New York state Attorney General Letitia James announced on Wednesday the launch of a probe into the recently discovered FaceTime bug.
The bug -- which was discovered by iPhone users and not security researchers -- enabled callers to hear the person on the other line before they had agreed to accept the call. If the recipient tried to block the call or turn off the device, their video camera automatically began recording. That video would then be sent back to the caller.
“The damage potential here is real. You can listen in to soundbites of any iPhone user’s ongoing conversation without them ever knowing that you could hear them,” 9to5Mac wrote on Monday. “Until Apple fixes the bug, it’s not clear how to defend yourself against this attack either aside from disabling FaceTime altogether.”
Slow response to the issue
Apple disabled the offending feature after it became public on Monday, but questions regarding the timeline for the deployment of the fix have lingered.
In its investigation, the Attorney General’s office will be focusing on Apple’s slow response to the FaceTime bug. A consumer first reported the bug to Apple more than a week before it was shared widely in the media.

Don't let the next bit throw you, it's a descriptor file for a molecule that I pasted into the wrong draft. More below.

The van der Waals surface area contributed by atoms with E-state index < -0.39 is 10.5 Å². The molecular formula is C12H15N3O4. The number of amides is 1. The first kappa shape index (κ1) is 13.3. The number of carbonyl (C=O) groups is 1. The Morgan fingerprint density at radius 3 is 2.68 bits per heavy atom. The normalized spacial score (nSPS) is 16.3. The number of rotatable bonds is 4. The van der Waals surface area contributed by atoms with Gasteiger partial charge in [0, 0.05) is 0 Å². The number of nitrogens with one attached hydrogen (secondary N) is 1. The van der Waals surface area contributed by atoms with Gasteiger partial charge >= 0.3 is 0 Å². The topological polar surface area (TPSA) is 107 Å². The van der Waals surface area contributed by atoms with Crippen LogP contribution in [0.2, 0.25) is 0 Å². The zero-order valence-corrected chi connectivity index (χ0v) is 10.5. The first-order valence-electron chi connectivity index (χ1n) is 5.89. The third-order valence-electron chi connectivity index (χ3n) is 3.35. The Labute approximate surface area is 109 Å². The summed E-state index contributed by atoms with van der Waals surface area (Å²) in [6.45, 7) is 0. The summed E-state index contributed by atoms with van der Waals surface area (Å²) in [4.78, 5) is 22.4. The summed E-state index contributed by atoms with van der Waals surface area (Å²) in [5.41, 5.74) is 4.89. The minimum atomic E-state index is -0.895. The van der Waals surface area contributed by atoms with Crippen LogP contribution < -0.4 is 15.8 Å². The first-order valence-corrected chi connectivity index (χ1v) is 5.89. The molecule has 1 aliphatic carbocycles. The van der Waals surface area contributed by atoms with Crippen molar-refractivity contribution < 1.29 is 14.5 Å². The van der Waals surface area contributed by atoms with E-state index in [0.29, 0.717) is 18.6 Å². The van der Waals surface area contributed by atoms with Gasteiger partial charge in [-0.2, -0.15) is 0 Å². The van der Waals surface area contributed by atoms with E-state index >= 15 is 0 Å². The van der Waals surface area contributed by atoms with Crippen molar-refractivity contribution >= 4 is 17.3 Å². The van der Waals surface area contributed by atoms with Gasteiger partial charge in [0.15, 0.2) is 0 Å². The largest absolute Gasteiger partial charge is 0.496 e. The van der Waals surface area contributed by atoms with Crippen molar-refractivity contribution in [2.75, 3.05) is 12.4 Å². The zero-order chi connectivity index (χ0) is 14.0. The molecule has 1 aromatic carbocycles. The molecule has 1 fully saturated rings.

“We’re launching an investigation into Apple’s failure to warn consumers about the FaceTime privacy breach & their slow response to addressing the issue,” James said. “New Yorkers shouldn't have to choose between their private communications & their privacy rights.”
The Attorney General’s office will be evaluating Apple’s actions in relation to the laws set forth by the State of New York, James noted.
“We must use every tool at our disposal to ensure that consumers are always protected,” she added.